If there exists a tune in today’s era that can take a late 90’s kid back to their childhood then it’s the Airtel tune that AR Rahman composed and played on his harmonica at an airport. The joy in that age to make this melody a ringtone by pressing the asterisk on the keypad is still unmatched.
Hemant Sachdev, the then chief marketing officer and director of Airtel, shares, “When there’s integrity in any creative product, it creates a life of its own and you don’t have to sell it.”
Rediffusion DY&R had conceptualized this campaign. Gullu Sen, who played an instrumental role in the making, shares how tough it was to convince AR Rahman to appear on the screen.
“AR Rahman had never done an ad before. The feedback we got after approaching him was he wasn’t interested in featuring in a commercial because he was too shy. This became a major roadblock for us.”
Sen and team further decided to talk to him but another obstacle came into being. Rahman was working with Andrew Lloyd Webber for Bombay Dreams in London which was extremely critical for his career.
Sachdev and Sen flew to Webber’s studio in London to convince him to be a part of this commercial. The two assured the singer he wouldn’t have to be someone else but himself.
“Rahman met us and said ‘So why do you want me for an ad film? I’m so ugly’. That was his innocence of him. I told him Rahman we’re not choosing you. We’re choosing music,” says Sachdev.
Rahman suggested using a celebrity’s face and letting him stick to the composition of the tune only. The brand did not agree to the same and persisted on their idea of featuring the singer himself
Sen says, “For weeks we didn’t hear back from him. Later we were told he had been to Mecca and when he was back he magically agreed to do it.”
Sen jokingly remarks, “Probably he got the permission from the universe above.”
Further, Rajiv Menon produced the ad and the ad was all set to be shot in London. Even Rahman wanted to work with someone he was comfortable with, considering this was his first appearance on screen.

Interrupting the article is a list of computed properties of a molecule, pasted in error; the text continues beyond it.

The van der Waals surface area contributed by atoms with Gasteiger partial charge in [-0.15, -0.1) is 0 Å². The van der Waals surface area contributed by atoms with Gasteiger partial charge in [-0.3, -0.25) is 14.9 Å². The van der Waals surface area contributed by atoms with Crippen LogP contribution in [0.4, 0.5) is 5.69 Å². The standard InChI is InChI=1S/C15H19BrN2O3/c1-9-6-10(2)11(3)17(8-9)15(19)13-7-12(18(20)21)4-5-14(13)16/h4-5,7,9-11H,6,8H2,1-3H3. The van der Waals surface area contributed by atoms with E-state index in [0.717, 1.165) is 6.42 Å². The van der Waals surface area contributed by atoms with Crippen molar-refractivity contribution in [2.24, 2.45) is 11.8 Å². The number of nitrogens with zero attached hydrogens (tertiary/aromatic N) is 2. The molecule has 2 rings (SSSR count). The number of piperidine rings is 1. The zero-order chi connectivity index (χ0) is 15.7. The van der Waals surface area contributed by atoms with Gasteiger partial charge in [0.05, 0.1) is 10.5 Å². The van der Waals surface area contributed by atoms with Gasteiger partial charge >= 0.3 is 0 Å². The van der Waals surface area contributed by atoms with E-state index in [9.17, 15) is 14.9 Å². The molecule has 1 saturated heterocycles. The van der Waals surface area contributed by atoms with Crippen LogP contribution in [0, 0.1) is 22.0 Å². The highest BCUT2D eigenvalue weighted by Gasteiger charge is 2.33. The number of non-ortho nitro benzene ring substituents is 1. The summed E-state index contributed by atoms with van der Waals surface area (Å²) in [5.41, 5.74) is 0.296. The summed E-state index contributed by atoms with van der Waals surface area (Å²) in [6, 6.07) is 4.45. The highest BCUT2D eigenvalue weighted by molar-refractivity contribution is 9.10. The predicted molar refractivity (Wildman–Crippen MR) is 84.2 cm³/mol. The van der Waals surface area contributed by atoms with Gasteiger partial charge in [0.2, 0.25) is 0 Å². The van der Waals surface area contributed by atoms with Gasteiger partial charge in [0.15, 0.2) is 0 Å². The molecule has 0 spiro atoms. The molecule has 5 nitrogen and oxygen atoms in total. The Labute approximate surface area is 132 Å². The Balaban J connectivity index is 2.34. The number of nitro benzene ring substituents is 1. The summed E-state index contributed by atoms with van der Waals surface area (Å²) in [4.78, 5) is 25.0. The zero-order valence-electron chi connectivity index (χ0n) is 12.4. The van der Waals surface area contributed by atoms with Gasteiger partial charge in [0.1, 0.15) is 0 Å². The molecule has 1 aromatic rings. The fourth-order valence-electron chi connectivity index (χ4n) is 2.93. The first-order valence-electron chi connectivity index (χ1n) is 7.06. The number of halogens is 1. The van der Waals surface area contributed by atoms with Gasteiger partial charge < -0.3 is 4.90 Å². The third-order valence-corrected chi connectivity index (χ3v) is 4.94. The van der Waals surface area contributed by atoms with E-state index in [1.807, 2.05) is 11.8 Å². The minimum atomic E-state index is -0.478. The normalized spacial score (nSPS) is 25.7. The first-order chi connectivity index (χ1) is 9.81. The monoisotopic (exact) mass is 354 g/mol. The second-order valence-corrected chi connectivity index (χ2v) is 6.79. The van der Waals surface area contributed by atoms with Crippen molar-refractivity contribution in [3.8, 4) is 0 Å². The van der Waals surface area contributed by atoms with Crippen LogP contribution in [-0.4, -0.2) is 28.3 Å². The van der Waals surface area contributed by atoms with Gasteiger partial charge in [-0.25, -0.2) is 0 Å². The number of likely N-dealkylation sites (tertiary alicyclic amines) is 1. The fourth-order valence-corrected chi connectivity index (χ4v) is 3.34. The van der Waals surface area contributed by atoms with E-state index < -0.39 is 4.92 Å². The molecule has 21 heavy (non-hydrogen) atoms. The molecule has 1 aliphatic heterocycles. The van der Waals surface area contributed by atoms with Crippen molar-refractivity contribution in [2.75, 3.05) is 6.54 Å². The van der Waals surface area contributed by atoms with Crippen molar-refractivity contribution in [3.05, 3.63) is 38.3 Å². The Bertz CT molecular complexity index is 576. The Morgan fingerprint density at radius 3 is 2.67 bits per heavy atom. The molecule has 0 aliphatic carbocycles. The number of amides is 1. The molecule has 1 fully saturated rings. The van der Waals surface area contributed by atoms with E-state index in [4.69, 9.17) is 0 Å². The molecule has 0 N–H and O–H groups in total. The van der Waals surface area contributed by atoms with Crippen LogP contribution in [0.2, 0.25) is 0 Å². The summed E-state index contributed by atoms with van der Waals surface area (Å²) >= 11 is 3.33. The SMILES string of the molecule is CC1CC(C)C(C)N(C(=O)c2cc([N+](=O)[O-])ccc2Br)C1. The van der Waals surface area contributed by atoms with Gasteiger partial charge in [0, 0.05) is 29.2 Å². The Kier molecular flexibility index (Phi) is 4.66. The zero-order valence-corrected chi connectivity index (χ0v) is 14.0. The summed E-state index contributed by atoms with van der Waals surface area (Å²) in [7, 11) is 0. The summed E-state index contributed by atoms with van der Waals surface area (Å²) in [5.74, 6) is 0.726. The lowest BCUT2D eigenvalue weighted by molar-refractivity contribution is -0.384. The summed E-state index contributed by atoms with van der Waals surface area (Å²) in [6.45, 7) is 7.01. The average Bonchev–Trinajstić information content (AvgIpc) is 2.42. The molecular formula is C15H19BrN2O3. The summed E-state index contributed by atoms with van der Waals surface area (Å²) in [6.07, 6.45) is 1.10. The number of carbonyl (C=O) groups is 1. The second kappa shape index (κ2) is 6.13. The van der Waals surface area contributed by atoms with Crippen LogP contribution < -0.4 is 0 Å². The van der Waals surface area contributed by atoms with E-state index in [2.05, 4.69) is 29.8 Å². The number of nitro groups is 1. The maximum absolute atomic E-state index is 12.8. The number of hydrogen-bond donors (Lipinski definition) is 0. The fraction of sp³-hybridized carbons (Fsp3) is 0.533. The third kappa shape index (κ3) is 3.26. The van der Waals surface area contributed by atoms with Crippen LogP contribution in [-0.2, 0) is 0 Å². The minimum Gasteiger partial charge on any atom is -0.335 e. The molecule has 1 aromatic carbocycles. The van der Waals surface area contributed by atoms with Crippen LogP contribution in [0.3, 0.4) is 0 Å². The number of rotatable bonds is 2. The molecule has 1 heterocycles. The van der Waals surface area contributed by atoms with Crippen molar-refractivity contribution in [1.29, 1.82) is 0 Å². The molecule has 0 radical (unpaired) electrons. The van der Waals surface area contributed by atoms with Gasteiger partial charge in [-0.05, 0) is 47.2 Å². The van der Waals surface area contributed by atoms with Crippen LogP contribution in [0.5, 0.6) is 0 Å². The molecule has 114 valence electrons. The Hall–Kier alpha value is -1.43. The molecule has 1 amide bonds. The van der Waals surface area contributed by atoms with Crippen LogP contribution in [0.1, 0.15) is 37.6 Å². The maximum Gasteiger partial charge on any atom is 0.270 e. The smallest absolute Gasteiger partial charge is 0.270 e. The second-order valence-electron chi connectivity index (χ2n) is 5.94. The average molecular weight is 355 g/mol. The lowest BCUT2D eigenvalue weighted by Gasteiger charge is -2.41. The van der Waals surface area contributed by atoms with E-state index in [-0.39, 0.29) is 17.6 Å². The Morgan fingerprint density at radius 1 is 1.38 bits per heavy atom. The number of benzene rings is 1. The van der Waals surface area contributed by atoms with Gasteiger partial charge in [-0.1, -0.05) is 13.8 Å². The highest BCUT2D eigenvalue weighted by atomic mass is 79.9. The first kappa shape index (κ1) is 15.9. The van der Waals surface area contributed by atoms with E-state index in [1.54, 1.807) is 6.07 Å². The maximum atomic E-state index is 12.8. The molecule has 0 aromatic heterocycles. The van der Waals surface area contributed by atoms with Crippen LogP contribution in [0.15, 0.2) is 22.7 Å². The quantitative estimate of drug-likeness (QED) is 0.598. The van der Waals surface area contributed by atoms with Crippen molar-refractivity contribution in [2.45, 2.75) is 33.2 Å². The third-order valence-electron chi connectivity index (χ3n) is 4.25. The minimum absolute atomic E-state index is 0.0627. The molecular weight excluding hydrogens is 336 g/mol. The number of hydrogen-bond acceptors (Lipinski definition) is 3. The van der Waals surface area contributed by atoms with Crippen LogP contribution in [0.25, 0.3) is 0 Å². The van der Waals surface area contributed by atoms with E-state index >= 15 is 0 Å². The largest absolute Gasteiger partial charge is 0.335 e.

Coverage and voice clarity are the two main aspects a network brand looks for in order to communicate with its consumers. Sandeep Goyal, managing director, Rediffusion shares, “Airtel specifically wanted to take the high ground on voice clarity. That is how the thought of roping in Rahman was brought. His voice from him was such that it could be heard and felt across borders.
“Rahman was a genius and not in one but in many ways. He took technology and he made it the soul of music,” adds Sachdev.
A brand owns an IPR either through visual images or audio. Sen says, “We decided we needed to create something in the audio space this time. The brand wanted to be associated via sound with its users and have a Pan-India reach.”
Sachdev shares, “The tagline was ‘Live every moment’. So the whole concept was if you have a mobile phone, you’re actually living every moment.”
When it comes to the music composition, Sen shares one good quality of Rahman is he presents a couple of tunes and whatever feedback one gives, whether it works or doesn’t, he will patiently listen to it and go back to reworking on it. He will never try to defend his work from him.
The shoot too wasn’t a piece of cake. Sen shares how there was unexpected pelting rain on the day of shooting at the London airport and Rahman had a tough schedule due to his ongoing work for Saathiya, Rajnikanth’s movie and Mani Ratnam’s movie.
Sen shares, “Finally, due to paucity of time the DOP did a commendable job and shot the ad amidst the rain at such an angle that you can never notice the rain in the background.”
In the last scene, when the kid who was seen crying in the beginning appears again in the park, Rahman thanks him. This improvisation was added later. Sachdev recalls, “I said Rahman we must come across as a humble brand. So when the kid re-appears in the park, say a quiet thank you to him.”
Sachdev remembers the brand wanted to convey confidence along with humility and that’s why the back shot comes ’16 states. 600 million customers’. “We were also showing that we are very large. But we didn’t want to be seen as large and arrogant.”
Once the ad was out, not only did a certain section of Indians adore this tune but they also made it the most downloaded ringtone across the globe back then. The ROI went up by two times and not only the revenue share but the market share too shot up.
Sachdev recalls, “Someone called me up to tell me a driver’s reverse tune of his Maruti in Kufri was this airtel tune. Can you imagine!”
“With this tune not only did the mobile phone cut across demographics, but Airtel became loved by all demographics,” adds Sen.
“On this film, we spent only five crores and there was no digital media like YouTube carrying it. Just in five crores itself it created such a buzz,” Sachdev adds.
Lastly, if there is something that could be changed about the ad, Sen says he would do things very differently. “There were a lot of things I didn’t want but they happened. I think we could have done a better job because the forces of nature weren’t on our side but the time was restricted. In retrospect, every job can be done better but what matters is that the main purpose was served.”
“We wanted to register the tune in everyone’ mind and that happened very well,” Sen concludes.
Watch the ad here: